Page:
Happy 25th

The LA Weekly 25th anniversary issue out today sounds like a keeper. The website revisits many past stories, and there is an interview with founder Jay Levin by Kristine McKenna. A snippet:

During its early years, the Weekly office is rumored to have been a hotbed of drug abuse and interoffice sex. To what degree have those stories been exaggerated?

Wildly. Some people in the production department may’ve been engaged in those sorts of things, but after about a year we brought in an operations manager who said, “There’s a drug problem here, and I’m getting rid of the people who are causing it.”

Did the chaos in the office during those early days contribute to the spirit of the paper?

Oh yeah, definitely. There are lots of different kinds of drugs, by the way. There were people there who obviously smoked grass, but people weren’t walking around the office openly doing drugs. People like to tell stories about the party times, but we were busy putting out a paper and everybody was working their ass off.

He also gives a quick critique of each editor to follow him.

What sort of changes did you see in the paper under [Kit Rachlis', now editor of Los Angeles magazine] editorship?

There’s a certain passion the Weekly had for consciously working to make a difference with that big story, and the paper abandoned — apparently permanently — really strong journalism that tries to do the big story. It opted instead to provide a forum for writer’s voices, and became much more centrist in terms of its politics. A right-winger won’t say that, but viewed from the perspective of where the Weekly came from, it became significantly more centrist.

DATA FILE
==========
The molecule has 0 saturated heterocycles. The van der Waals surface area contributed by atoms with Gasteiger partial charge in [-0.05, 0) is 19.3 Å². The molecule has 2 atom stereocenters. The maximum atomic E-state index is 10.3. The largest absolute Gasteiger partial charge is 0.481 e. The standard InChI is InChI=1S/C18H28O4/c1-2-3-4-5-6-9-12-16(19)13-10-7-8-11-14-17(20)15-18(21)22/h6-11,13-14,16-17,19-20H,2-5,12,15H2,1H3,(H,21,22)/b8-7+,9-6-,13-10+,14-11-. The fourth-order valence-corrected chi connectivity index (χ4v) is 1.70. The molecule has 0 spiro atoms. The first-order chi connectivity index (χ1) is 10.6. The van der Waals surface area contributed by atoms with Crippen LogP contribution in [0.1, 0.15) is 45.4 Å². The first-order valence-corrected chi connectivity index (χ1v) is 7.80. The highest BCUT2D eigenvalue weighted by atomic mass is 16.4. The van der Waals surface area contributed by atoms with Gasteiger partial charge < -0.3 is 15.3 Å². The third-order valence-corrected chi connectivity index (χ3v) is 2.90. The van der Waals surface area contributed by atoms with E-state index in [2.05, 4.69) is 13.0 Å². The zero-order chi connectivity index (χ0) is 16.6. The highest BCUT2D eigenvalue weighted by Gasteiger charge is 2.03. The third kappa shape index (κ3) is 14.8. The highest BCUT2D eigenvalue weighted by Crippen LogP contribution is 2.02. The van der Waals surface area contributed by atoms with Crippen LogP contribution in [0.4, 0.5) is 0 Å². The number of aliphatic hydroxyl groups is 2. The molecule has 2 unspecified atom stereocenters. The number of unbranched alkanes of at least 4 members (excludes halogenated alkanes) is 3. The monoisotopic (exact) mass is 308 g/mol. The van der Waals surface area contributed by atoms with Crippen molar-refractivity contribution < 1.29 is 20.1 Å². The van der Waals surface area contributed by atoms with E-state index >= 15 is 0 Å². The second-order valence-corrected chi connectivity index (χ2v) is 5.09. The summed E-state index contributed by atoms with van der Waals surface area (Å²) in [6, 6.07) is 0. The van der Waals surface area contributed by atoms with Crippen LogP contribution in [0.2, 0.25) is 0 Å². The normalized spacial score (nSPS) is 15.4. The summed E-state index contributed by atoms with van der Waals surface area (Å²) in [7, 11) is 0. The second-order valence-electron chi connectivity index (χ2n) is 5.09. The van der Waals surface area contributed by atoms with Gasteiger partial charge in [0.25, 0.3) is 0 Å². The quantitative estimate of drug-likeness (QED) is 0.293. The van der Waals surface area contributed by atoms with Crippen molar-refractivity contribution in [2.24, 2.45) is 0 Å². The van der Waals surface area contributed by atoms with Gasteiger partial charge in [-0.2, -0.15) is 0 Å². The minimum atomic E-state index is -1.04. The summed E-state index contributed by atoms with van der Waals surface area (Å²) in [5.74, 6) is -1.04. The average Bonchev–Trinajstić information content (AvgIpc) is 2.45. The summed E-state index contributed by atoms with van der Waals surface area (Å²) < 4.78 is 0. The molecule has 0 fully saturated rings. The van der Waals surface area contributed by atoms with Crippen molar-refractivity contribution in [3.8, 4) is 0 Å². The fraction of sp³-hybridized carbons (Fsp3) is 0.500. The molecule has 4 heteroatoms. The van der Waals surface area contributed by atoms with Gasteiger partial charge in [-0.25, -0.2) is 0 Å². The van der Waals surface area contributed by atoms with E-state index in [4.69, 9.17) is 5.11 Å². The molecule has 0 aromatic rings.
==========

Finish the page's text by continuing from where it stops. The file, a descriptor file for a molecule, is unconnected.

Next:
What sort of changes did Sue Horton (now editor of the L.A. Times Sunday Opinion section) bring to the Weekly?

Sue went to a lot of local coverage and stepped back big time from coverage of national issues. It was solid, dependable local coverage, but the big stories didn’t show up on a regular basis.

And what does the Laurie Ochoa Weekly look like?

She’s tightened and sharpened the local news coverage, and added back some commentary on national affairs, but the focus is mostly on the local culture, both the arts culture and the people culture.

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